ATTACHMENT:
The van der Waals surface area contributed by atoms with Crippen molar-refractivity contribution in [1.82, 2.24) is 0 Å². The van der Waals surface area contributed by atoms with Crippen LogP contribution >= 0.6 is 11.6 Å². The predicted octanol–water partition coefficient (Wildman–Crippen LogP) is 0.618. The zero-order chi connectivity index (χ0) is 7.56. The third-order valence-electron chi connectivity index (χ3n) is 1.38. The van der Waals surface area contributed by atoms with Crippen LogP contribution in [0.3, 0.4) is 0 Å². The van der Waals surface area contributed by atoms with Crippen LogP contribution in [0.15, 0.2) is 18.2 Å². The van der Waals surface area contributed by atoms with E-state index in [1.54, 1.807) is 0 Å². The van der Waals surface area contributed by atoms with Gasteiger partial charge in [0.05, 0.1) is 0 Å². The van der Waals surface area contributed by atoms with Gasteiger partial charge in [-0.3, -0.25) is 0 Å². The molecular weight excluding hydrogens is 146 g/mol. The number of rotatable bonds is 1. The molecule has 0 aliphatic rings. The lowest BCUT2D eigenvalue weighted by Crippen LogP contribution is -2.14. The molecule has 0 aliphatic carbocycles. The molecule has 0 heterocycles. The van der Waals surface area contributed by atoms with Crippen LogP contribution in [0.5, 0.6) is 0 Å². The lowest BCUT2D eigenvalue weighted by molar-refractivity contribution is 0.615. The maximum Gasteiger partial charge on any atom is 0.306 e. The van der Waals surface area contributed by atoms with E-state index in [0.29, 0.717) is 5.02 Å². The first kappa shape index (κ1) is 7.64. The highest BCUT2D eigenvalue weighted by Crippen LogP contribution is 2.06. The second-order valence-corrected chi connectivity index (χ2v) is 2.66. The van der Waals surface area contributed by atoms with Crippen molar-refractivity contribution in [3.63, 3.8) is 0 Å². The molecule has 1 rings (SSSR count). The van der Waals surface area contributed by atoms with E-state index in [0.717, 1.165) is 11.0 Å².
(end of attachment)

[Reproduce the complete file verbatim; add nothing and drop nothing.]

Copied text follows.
The van der Waals surface area contributed by atoms with Crippen molar-refractivity contribution in [1.82, 2.24) is 0 Å². The van der Waals surface area contributed by atoms with Crippen LogP contribution >= 0.6 is 11.6 Å². The predicted octanol–water partition coefficient (Wildman–Crippen LogP) is 0.618. The zero-order chi connectivity index (χ0) is 7.56. The third-order valence-electron chi connectivity index (χ3n) is 1.38. The van der Waals surface area contributed by atoms with Crippen LogP contribution in [0.3, 0.4) is 0 Å². The van der Waals surface area contributed by atoms with Crippen LogP contribution in [0.15, 0.2) is 18.2 Å². The van der Waals surface area contributed by atoms with E-state index in [1.54, 1.807) is 0 Å². The van der Waals surface area contributed by atoms with Gasteiger partial charge in [0.05, 0.1) is 0 Å². The van der Waals surface area contributed by atoms with Gasteiger partial charge in [-0.3, -0.25) is 0 Å². The molecular weight excluding hydrogens is 146 g/mol. The number of rotatable bonds is 1. The molecule has 0 aliphatic rings. The lowest BCUT2D eigenvalue weighted by Crippen LogP contribution is -2.14. The molecule has 0 aliphatic carbocycles. The molecule has 0 heterocycles. The van der Waals surface area contributed by atoms with Crippen LogP contribution in [0.5, 0.6) is 0 Å². The lowest BCUT2D eigenvalue weighted by molar-refractivity contribution is 0.615. The maximum Gasteiger partial charge on any atom is 0.306 e. The van der Waals surface area contributed by atoms with E-state index in [0.29, 0.717) is 5.02 Å². The first kappa shape index (κ1) is 7.64. The highest BCUT2D eigenvalue weighted by Crippen LogP contribution is 2.06. The second-order valence-corrected chi connectivity index (χ2v) is 2.66. The van der Waals surface area contributed by atoms with Crippen molar-refractivity contribution in [3.63, 3.8) is 0 Å². The molecule has 1 rings (SSSR count). The van der Waals surface area contributed by atoms with E-state index in [0.717, 1.165) is 11.0 Å².